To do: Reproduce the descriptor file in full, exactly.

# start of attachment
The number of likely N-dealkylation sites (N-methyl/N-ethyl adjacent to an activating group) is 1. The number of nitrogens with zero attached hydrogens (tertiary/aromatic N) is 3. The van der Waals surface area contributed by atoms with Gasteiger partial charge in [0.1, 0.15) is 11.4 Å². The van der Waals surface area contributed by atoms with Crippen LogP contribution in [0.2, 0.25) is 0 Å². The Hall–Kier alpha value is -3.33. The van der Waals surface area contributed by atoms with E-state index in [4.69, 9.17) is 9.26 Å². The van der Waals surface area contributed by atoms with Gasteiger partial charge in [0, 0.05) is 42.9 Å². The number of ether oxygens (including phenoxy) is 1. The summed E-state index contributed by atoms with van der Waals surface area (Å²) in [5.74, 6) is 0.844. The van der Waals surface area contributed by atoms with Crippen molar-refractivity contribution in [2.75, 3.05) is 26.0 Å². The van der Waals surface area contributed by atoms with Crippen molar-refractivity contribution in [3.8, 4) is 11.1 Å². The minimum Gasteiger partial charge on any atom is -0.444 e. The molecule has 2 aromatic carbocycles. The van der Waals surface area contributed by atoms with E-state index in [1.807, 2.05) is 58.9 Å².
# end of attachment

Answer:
The number of likely N-dealkylation sites (N-methyl/N-ethyl adjacent to an activating group) is 1. The number of nitrogens with zero attached hydrogens (tertiary/aromatic N) is 3. The van der Waals surface area contributed by atoms with Gasteiger partial charge in [0.1, 0.15) is 11.4 Å². The van der Waals surface area contributed by atoms with Crippen LogP contribution in [0.2, 0.25) is 0 Å². The Hall–Kier alpha value is -3.33. The van der Waals surface area contributed by atoms with E-state index in [4.69, 9.17) is 9.26 Å². The van der Waals surface area contributed by atoms with Gasteiger partial charge in [0, 0.05) is 42.9 Å². The number of ether oxygens (including phenoxy) is 1. The summed E-state index contributed by atoms with van der Waals surface area (Å²) in [5.74, 6) is 0.844. The van der Waals surface area contributed by atoms with Crippen molar-refractivity contribution in [2.75, 3.05) is 26.0 Å². The van der Waals surface area contributed by atoms with Crippen molar-refractivity contribution in [3.8, 4) is 11.1 Å². The minimum Gasteiger partial charge on any atom is -0.444 e. The molecule has 2 aromatic carbocycles. The van der Waals surface area contributed by atoms with E-state index in [1.807, 2.05) is 58.9 Å².